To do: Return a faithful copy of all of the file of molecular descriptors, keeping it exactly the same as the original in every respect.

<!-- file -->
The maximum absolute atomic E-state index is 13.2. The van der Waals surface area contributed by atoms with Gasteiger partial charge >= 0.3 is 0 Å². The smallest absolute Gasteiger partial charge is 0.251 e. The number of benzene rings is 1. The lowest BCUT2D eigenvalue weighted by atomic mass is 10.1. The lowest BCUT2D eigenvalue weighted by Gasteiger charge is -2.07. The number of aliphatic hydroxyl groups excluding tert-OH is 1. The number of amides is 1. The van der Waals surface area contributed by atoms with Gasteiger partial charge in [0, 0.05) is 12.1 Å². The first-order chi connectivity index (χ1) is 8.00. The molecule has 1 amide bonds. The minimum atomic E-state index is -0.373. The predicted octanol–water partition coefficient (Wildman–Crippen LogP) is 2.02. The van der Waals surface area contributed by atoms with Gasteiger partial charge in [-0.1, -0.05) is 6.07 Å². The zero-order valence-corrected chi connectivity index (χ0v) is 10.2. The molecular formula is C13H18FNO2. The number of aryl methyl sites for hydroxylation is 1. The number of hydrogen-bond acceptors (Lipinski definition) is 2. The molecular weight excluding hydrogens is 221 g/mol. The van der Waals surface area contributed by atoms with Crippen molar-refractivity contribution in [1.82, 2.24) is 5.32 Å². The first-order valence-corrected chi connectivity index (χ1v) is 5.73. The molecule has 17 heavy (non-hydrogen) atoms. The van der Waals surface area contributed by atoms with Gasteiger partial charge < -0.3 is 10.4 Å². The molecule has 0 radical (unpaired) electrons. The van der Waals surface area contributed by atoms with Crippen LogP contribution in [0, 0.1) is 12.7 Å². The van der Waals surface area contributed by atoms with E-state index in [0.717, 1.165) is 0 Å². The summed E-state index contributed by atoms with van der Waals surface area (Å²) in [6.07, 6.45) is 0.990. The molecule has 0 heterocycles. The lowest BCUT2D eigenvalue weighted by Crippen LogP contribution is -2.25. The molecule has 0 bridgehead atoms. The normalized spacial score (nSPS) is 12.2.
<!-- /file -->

The maximum absolute atomic E-state index is 13.2. The van der Waals surface area contributed by atoms with Gasteiger partial charge >= 0.3 is 0 Å². The smallest absolute Gasteiger partial charge is 0.251 e. The number of benzene rings is 1. The lowest BCUT2D eigenvalue weighted by atomic mass is 10.1. The lowest BCUT2D eigenvalue weighted by Gasteiger charge is -2.07. The number of aliphatic hydroxyl groups excluding tert-OH is 1. The number of amides is 1. The van der Waals surface area contributed by atoms with Gasteiger partial charge in [0, 0.05) is 12.1 Å². The first-order chi connectivity index (χ1) is 8.00. The molecule has 1 amide bonds. The minimum atomic E-state index is -0.373. The predicted octanol–water partition coefficient (Wildman–Crippen LogP) is 2.02. The van der Waals surface area contributed by atoms with Gasteiger partial charge in [-0.1, -0.05) is 6.07 Å². The zero-order valence-corrected chi connectivity index (χ0v) is 10.2. The molecular formula is C13H18FNO2. The number of aryl methyl sites for hydroxylation is 1. The number of hydrogen-bond acceptors (Lipinski definition) is 2. The molecular weight excluding hydrogens is 221 g/mol. The van der Waals surface area contributed by atoms with Crippen molar-refractivity contribution in [1.82, 2.24) is 5.32 Å². The first-order valence-corrected chi connectivity index (χ1v) is 5.73. The molecule has 17 heavy (non-hydrogen) atoms. The van der Waals surface area contributed by atoms with Gasteiger partial charge < -0.3 is 10.4 Å². The molecule has 0 radical (unpaired) electrons. The van der Waals surface area contributed by atoms with Crippen LogP contribution in [0, 0.1) is 12.7 Å². The van der Waals surface area contributed by atoms with E-state index in [0.717, 1.165) is 0 Å². The summed E-state index contributed by atoms with van der Waals surface area (Å²) in [6.07, 6.45) is 0.990. The molecule has 0 heterocycles. The lowest BCUT2D eigenvalue weighted by Crippen LogP contribution is -2.25. The molecule has 0 bridgehead atoms. The normalized spacial score (nSPS) is 12.2.